The quote is from St Augustine’s Confessions (Book Ten), and Christ is his true love now. He was a man who has clearly realized that the love of Jesus Christ cannot be matched even by the love of those we share deep and lasting relationships with, because the person of Christ is Love.

Christ is God, and God is Love

So, if God is love, and has created the whole of the cosmos for the simple purpose of loving and fulfilling us, it  makes sense to seek from Him that which will satisfy us completely. Christ, then, is the ultimate lover. All the loving that we receive from each other is a pale reflection of what he can offer us. He loves us on both a cosmic and personal level. This is the God that holds all that exists together; he holds every atom in this universe in a loving embrace. This is the God that came to earth and bled for us. As the hymn goes: "hands that flung stars into space, to cruel nails surrendered."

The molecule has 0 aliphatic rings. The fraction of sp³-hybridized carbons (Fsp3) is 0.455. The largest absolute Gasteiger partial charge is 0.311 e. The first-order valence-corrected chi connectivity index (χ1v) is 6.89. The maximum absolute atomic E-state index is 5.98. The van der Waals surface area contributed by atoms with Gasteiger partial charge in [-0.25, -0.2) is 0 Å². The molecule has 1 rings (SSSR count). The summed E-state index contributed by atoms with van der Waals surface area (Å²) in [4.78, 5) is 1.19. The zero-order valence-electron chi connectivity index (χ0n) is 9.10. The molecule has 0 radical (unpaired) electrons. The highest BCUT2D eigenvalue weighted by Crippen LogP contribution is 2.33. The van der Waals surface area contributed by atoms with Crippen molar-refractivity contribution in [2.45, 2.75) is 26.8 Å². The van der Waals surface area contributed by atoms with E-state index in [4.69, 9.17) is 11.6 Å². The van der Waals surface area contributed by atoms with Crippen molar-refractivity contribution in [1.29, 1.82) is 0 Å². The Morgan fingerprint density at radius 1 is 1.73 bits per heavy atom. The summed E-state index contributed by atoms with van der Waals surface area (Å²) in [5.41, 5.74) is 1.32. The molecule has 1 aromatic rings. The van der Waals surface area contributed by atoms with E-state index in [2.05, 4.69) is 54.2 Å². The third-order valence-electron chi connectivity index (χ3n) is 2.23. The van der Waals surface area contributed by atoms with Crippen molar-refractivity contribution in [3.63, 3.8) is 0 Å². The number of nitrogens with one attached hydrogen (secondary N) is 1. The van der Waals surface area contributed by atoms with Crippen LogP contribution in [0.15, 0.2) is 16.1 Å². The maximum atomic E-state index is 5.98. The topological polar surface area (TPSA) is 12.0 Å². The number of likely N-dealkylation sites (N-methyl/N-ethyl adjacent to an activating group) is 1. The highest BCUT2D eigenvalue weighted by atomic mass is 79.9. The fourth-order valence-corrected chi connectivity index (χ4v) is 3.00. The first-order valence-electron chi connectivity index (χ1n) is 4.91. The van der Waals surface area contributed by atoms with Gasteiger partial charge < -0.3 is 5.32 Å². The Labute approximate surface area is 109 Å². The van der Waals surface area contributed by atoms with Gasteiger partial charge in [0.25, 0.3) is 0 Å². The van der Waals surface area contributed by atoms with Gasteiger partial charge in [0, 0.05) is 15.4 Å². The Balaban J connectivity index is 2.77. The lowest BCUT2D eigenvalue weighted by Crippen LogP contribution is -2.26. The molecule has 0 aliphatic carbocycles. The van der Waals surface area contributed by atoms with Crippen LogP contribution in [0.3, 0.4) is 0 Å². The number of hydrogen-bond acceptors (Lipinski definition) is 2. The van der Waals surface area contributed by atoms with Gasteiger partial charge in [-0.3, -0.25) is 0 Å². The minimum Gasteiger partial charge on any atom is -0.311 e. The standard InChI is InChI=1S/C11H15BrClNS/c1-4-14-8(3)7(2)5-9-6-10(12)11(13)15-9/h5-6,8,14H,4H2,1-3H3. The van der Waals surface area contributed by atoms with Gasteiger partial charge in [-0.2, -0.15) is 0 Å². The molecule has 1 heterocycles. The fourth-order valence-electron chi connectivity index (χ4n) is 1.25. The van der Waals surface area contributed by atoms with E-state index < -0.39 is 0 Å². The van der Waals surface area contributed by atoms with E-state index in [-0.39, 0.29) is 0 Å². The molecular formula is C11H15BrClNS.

The Catechism of the Catholic  Church  talks  of “the intimate bond between Christ and his Church" by saying, "Not only is she gathered around him, she is united in him, in his Body” (CCC 789). It then says that: “Believers who respond to God’s Word and become members of
Christ’s body, become intimately united with him… In that Body the life of Christ is communicated to those who believe and who, through the sacraments, are united in a hidden and real way to Christ” (790).   And also: “He has joined her with himself in an everlasting covenant and never stops caring for her as for his own body” (796).

The Church Speaks The Language of Love